Build from Source Easier with Android Open Source Compiler
Sometimes a program comes along that is so handy, so revolutionary, it makes one wonder why it hasn’t been done before. A few months ago, we covered the CyanogenMod Compiler by XDA Recognized Developer lithid-cm. This handy Linux program featured a GUI, and made it much simpler for developers to compile a customized version of CyanogenMod.
Now a new beast has been released in the form of lithid-cm’s latest program, the Android Open Source Compiler (or AOSC from here on out). Like CMC, this application is a Linux program with a GUI front end that is designed to make compilation of the Android operating system from source, easier. Supporting a wide range of devices, this program has a large number of features that are sure to warm the hearts of even the most hardened developers.
A few things need to be noted though. This program’s source code must be downloaded and compiled from his git repository via either the Linux APT package manager or similar dpkg system. So if you’re not familiar with how to do that, a quick Google search should suffice.
So as always, head on over to the original thread and give this beast a spin. I know I plan to.
Want something on the XDA Portal? Send us a tip!
Whenever Apple launches a new product or service, it definitely manages to grab the attention of all. Whether you love the company and or its products, or you hate it, there's no denying that Apple does make more people interested in things, old or new. When the company announced Apple Music, it directly took aim at the user base of iTunes which had migrated to the streaming convenience of Spotify and later, Google Play Music. In order to further bolster...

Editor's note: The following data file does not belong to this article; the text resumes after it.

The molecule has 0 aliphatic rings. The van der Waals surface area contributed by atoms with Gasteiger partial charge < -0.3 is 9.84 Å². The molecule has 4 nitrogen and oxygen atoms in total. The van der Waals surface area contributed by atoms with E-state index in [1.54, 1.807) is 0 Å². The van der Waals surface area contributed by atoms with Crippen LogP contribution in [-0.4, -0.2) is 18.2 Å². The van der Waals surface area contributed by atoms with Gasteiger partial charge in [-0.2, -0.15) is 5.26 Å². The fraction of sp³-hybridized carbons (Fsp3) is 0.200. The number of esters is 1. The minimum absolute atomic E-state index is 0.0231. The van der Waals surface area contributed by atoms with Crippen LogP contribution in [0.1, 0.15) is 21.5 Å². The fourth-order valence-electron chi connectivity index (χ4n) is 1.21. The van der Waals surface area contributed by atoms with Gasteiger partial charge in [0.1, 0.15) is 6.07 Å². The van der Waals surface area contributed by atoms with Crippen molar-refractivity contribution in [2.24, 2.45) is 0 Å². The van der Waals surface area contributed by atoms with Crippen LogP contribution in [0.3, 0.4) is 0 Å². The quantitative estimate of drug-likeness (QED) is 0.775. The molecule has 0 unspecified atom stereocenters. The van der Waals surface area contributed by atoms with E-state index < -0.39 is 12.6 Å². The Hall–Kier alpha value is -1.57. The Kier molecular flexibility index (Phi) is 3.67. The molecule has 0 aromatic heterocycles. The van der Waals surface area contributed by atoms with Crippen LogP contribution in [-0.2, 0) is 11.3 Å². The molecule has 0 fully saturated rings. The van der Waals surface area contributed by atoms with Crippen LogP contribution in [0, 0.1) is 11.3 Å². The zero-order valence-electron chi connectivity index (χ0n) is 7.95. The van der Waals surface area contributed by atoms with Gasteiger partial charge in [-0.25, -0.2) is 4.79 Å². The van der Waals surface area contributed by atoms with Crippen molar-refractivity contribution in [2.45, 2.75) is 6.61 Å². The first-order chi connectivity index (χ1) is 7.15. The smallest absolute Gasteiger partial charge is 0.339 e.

As smartphone designs become more and more complex, self-repairs on devices are also becoming more complicated. Unibody handsets like HTC's One flagship series can sometimes be a nightmare to repair if the person doesn't have much experience. That, of course, all depends on the device you are attempting to repair though. So, how many of you do self-repairs on your devices? Let us know why or why not in the comments below.
In a bid to streamline its flagship series which had been losing credibility over the past few years due to their 6 month release cycles, Sony announced that releases would be pushed back to the standard duration of one year instead. When Sony's 2015 flagship was unveiled as the Z4 in Japan and the Z3+ across the rest of the world, enthusiasts everywhere expected things to take a turn for the better, in lieu of the aforementioned announcement. However, two months...